European inquiry into Equitable Life likely to affect UK general insurance market

Euro-MPs have sharply criticised flaws in the UK system of financial regulation.

According to the MEPs, consumers in the UK and elsewhere in Europe have nowhere to turn to and little form of redress when experiencing difficulties with financial companies.

The criticism was levelled as part of the European Parliament's investigation into the financial crisis at Equitable Life.

While Equitable is a life insurer, Biba warned that the inquiry could have a knock on effect in the general insurance market.

Two policyholders, who appealed to the parliament, accused UK regulatory authorities of failing to supervise the company under EU insurance Directives.

The inquiry's committee is expected to make a number of recommendations on the implementation of EU Directives in member states, and the nature of regulation in the UK and other EU countries, when it reports next spring.

MEP Mairead McGuinness, chairwoman of the inquiry's committee, said: "As the committee continues to gather evidence, we are identifying gaps in the roles and remits of the various national regulators involved and gaps in the understanding of members of the public on who to turn to for assistance."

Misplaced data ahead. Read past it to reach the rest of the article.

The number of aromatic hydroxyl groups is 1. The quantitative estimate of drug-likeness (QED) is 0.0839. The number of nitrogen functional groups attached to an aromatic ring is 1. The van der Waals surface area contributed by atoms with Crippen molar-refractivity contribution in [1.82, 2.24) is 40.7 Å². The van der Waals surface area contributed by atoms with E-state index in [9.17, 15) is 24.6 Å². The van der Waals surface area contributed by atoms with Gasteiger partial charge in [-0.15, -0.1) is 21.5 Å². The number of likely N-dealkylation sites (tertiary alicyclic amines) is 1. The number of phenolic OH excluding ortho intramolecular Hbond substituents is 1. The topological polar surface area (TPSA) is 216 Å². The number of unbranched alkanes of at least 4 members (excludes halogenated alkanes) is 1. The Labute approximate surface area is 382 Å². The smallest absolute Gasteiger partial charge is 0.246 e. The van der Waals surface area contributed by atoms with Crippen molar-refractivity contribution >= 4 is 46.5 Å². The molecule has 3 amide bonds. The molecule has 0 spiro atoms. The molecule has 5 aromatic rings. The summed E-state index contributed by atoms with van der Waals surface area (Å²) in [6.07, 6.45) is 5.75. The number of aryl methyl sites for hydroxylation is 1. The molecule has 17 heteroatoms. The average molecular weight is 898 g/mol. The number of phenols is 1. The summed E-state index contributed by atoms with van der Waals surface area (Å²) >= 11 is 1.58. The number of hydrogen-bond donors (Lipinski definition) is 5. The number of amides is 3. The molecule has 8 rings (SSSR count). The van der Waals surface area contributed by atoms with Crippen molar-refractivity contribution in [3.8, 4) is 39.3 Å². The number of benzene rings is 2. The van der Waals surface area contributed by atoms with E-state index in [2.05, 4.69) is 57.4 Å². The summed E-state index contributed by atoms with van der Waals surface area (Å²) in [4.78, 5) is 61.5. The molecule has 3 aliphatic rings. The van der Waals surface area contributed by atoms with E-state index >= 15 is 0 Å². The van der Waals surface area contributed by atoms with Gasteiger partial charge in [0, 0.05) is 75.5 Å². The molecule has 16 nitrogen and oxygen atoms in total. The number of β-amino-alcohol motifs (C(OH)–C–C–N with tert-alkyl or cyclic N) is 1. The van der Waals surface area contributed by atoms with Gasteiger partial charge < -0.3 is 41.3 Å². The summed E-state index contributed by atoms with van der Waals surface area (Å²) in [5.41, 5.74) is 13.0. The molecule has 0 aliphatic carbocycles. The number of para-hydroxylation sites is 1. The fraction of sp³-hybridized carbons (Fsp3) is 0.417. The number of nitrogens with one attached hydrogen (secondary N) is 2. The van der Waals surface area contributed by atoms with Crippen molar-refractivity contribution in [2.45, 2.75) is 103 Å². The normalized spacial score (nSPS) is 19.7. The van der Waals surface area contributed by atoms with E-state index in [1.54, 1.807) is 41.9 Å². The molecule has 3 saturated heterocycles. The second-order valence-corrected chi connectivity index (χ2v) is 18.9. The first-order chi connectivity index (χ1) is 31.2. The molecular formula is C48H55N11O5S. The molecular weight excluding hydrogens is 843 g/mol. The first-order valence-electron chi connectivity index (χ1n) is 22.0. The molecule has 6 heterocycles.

UK Liberal Democrat MEP Diana Wallis, who is drafting the committee's report, said: "If the single market in financial services is to be, we need the mechanisms in place to ensure that consumers can have access to justice and to redress where things go wrong."

Biba head of compliance and training Steve White added: "Clearly this will have knock-on effect in the general insurance market as there are a number of insurance companies that are based elsewhere and passport financial services into the UK.

"It is confusing for brokers about who is responsible for what, what the relevant rules are and who is liable for compensation. Perhaps there is a message there for the regulator to make it clearer not just for regulated firms but the wider public."

What happened at Equitable Life
Equitable Life began selling policies in Europe in the 1950s. In the 1990s, the company began to experience difficulties because falls in interest rates and inflation meant it was struggling to meet guaranteed returnsoffered on so-called "guaranteed annuity" pension plans.

Equitable closed to new business in 2000 and was forced to cut policy values on more than one occasion. It eventually agreed a deal with guarantee holders which saw them giving up their guarantees for a boost to their policy values.

More than one million policyholders have lost money in the UK as well as 6,500 in Ireland and 7,500 elsewhere in Europe, notably Germany.